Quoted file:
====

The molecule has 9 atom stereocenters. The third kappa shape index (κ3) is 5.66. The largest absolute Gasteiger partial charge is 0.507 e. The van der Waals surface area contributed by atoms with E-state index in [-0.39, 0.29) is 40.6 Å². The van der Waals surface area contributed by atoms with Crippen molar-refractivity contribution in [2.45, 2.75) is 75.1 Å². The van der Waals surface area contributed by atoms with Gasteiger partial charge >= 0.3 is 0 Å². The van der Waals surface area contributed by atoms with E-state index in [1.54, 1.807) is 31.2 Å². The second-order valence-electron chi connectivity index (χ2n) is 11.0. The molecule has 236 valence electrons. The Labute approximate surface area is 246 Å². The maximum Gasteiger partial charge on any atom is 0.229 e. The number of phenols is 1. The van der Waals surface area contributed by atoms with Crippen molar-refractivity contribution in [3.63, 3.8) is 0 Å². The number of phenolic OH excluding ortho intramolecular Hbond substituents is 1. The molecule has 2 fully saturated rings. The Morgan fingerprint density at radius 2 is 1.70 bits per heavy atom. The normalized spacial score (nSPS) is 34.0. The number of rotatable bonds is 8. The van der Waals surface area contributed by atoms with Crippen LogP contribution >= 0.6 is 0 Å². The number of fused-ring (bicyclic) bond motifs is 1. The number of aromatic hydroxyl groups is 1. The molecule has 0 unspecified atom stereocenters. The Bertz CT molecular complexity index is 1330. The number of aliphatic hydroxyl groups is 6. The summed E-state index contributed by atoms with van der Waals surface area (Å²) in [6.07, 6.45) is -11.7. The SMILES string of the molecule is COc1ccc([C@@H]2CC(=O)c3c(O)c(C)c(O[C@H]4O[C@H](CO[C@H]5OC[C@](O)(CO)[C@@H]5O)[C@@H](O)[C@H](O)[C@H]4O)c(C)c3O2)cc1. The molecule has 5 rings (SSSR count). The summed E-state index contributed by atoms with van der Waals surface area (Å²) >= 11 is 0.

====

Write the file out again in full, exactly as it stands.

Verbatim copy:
The molecule has 9 atom stereocenters. The third kappa shape index (κ3) is 5.66. The largest absolute Gasteiger partial charge is 0.507 e. The van der Waals surface area contributed by atoms with E-state index in [-0.39, 0.29) is 40.6 Å². The van der Waals surface area contributed by atoms with Crippen molar-refractivity contribution in [2.45, 2.75) is 75.1 Å². The van der Waals surface area contributed by atoms with Gasteiger partial charge >= 0.3 is 0 Å². The van der Waals surface area contributed by atoms with E-state index in [1.54, 1.807) is 31.2 Å². The second-order valence-electron chi connectivity index (χ2n) is 11.0. The molecule has 236 valence electrons. The Labute approximate surface area is 246 Å². The maximum Gasteiger partial charge on any atom is 0.229 e. The number of phenols is 1. The van der Waals surface area contributed by atoms with Crippen molar-refractivity contribution in [3.63, 3.8) is 0 Å². The number of phenolic OH excluding ortho intramolecular Hbond substituents is 1. The molecule has 2 fully saturated rings. The Morgan fingerprint density at radius 2 is 1.70 bits per heavy atom. The normalized spacial score (nSPS) is 34.0. The number of rotatable bonds is 8. The van der Waals surface area contributed by atoms with Crippen LogP contribution >= 0.6 is 0 Å². The number of fused-ring (bicyclic) bond motifs is 1. The number of aromatic hydroxyl groups is 1. The molecule has 0 unspecified atom stereocenters. The Bertz CT molecular complexity index is 1330. The number of aliphatic hydroxyl groups is 6. The summed E-state index contributed by atoms with van der Waals surface area (Å²) in [6.07, 6.45) is -11.7. The SMILES string of the molecule is COc1ccc([C@@H]2CC(=O)c3c(O)c(C)c(O[C@H]4O[C@H](CO[C@H]5OC[C@](O)(CO)[C@@H]5O)[C@@H](O)[C@H](O)[C@H]4O)c(C)c3O2)cc1. The molecule has 5 rings (SSSR count). The summed E-state index contributed by atoms with van der Waals surface area (Å²) >= 11 is 0.